This year (2008) marks the year that I have decided to seriously rekindle my lost love affair with photography. When I first applied to design school and I had to declare a major, my pen wavered between checking the graphic design box and the photography box. In the end I chose graphic design, and that was probably a wise choice as my natural talent still probably lies there. But, even after high school I never really left the darkroom. My Beseler 23C enlarger made appearances in various apartment bathrooms throughout the late 80s and early 90s as I continued to produce mediocre black & white photographs. When I eventually moved to Thailand in 1996 I sold most of my stuff—including the darkroom—and I never developed another print again. I still shot a lot of film with my trusty Pentax ME Super while living in Thailand, but the corner Photomat was as close as I got to any hands-on work.
Fast forward to the year 2000 and the arrival of my first digital camera, a Nikon 4500. While the camera itself did nothing to improve my natural ability to take a decent photograph, it did allow me to take a lot of them. The cost of film no longer mattered. Mixing chemicals no longer mattered. And this allowed me to take huge quantities of photographs, and in that sense it did improve my ability in one important way: I no longer waited for the perfect shot, I just shot.
At the same time some of my old-school artist friends were still dismissing digital photography as a lower art form. It lacked the “hands-on” of real photography: the smell of chemicals, the labored processes, the selection of papers, the dirtying of the hands. I found this rather ironic as I’m sure that’s exactly what the old-timey painters were telling the old-timey photographers back at the turn of the century: that this soulless new art form with its gadgets and chemicals called “photography” will never achieve the museum-quality status of the works of the great painters and sculptors.
As with anything new, digital photography is maligned for the same reason that its older sibling “regular” photography was back in the day. This general distrust of “digital” art is odd to me for several reasons. First, old school black and white photography (which gets the most “artistic” respect) is a process in which silver halide crystals are exposed to light and are then rendered black or white via chemical processing. As these crystals are grouped together they create tonality depending on their proximity to one or another. So really, light affects the crystals and turns them on or off. Black or white. 1 or 2. It’s a binary process. Black and white photography is a digital art form by definition.
Second, when you shoot film, the film itself is designed to react a certain way depending on manufacturer and style (think Tri-X or Kodak Porta) these films have a “look”. From there the processing of the film is typically done by a lab and that process adds to the total number of hands touching the “art”. Next, paper manufacturers design their paper to have specific looks, feels, and textures—you see where this is going. Conversely, when I shoot a photograph in RAW format and bring it into my software application, in this case Adobe Lightroom, I am editing the raw data the camera captured and I have full control over every pixel in the frame—not the camera, the lab, or the film company. The chain of command is reduced to me and the software with no outside forces filtering my work. So really, my “artistic” control is enhanced with digital photography—both by my ability to shoot a higher volume of photographs and my ability to edit each pixel directly. Now, it’s important to mention that no amount of equipment or software is going to make anyone a good photographer, but that’s true of any discipline. If you can’t paint, the best sable brush will do nothing for you. But the converse is also true: one’s medium doesn’t determine the level of artistic authenticity in one’s work, that can only be determined by the execution and vision of one’s endeavor.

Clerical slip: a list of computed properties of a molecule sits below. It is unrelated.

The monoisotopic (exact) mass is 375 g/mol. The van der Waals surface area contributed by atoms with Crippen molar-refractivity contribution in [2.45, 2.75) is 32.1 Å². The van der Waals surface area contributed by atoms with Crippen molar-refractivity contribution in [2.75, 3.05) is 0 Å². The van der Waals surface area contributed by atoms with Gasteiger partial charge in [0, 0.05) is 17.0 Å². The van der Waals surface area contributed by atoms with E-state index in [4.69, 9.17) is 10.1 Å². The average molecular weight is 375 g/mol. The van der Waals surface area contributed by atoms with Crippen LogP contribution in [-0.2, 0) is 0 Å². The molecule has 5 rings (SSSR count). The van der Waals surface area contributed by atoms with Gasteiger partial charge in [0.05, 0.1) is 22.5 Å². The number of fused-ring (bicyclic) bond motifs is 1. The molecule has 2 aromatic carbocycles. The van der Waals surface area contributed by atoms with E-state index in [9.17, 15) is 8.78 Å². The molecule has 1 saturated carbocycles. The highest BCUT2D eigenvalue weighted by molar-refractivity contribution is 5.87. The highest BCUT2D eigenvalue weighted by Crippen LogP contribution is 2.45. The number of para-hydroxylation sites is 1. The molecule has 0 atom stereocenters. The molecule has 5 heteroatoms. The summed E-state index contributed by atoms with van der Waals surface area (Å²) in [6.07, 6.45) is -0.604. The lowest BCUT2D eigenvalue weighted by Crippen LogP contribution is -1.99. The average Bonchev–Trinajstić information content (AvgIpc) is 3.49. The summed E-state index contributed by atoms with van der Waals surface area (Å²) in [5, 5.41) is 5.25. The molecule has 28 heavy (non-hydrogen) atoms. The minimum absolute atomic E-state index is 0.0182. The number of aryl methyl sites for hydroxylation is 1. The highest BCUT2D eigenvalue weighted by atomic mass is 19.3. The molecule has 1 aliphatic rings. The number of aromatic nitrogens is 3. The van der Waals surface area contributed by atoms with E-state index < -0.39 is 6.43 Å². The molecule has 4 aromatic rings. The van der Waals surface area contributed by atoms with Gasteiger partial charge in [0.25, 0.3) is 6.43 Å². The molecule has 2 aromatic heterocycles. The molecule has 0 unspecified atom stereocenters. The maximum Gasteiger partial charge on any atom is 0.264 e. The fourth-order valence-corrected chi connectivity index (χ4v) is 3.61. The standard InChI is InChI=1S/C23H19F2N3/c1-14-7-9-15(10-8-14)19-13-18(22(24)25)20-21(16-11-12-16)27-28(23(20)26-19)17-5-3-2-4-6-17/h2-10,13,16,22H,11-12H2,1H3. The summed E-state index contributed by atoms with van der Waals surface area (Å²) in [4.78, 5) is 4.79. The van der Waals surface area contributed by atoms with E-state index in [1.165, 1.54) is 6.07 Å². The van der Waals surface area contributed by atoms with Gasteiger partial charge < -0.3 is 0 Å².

But yeah, now that I have the right equipment, I want to spend the next year really focusing on technique—I want to elevate the craft of making photos—both behind the lens and behind the Macintosh. I’ve never called myself a photographer, but I hope by the end of the year I will feel comfortable doing just that. And I really want to start learning more from some of the modern masters. My latest favorite is Jill Greenberg. Her attitude about photography is right on to me, and this quote from a recent video interview says it all:
I don’t really romanticize straight photography. I think it’s nice to just get in there..If you want to change the picture, change the picture. It doesn’t need to be evidence of some actual event that happened.
I remember when I first started printing my own photographs in high school. I would always make sure to allow the edges of the negative to peek through on the final print as proof that I didn’t enlarge the shot in the darkroom. As if by succumbing to the whims of the camera manufacturer’s frame ratio I was being truer to the art form. That kind of thinking seems so silly to me now.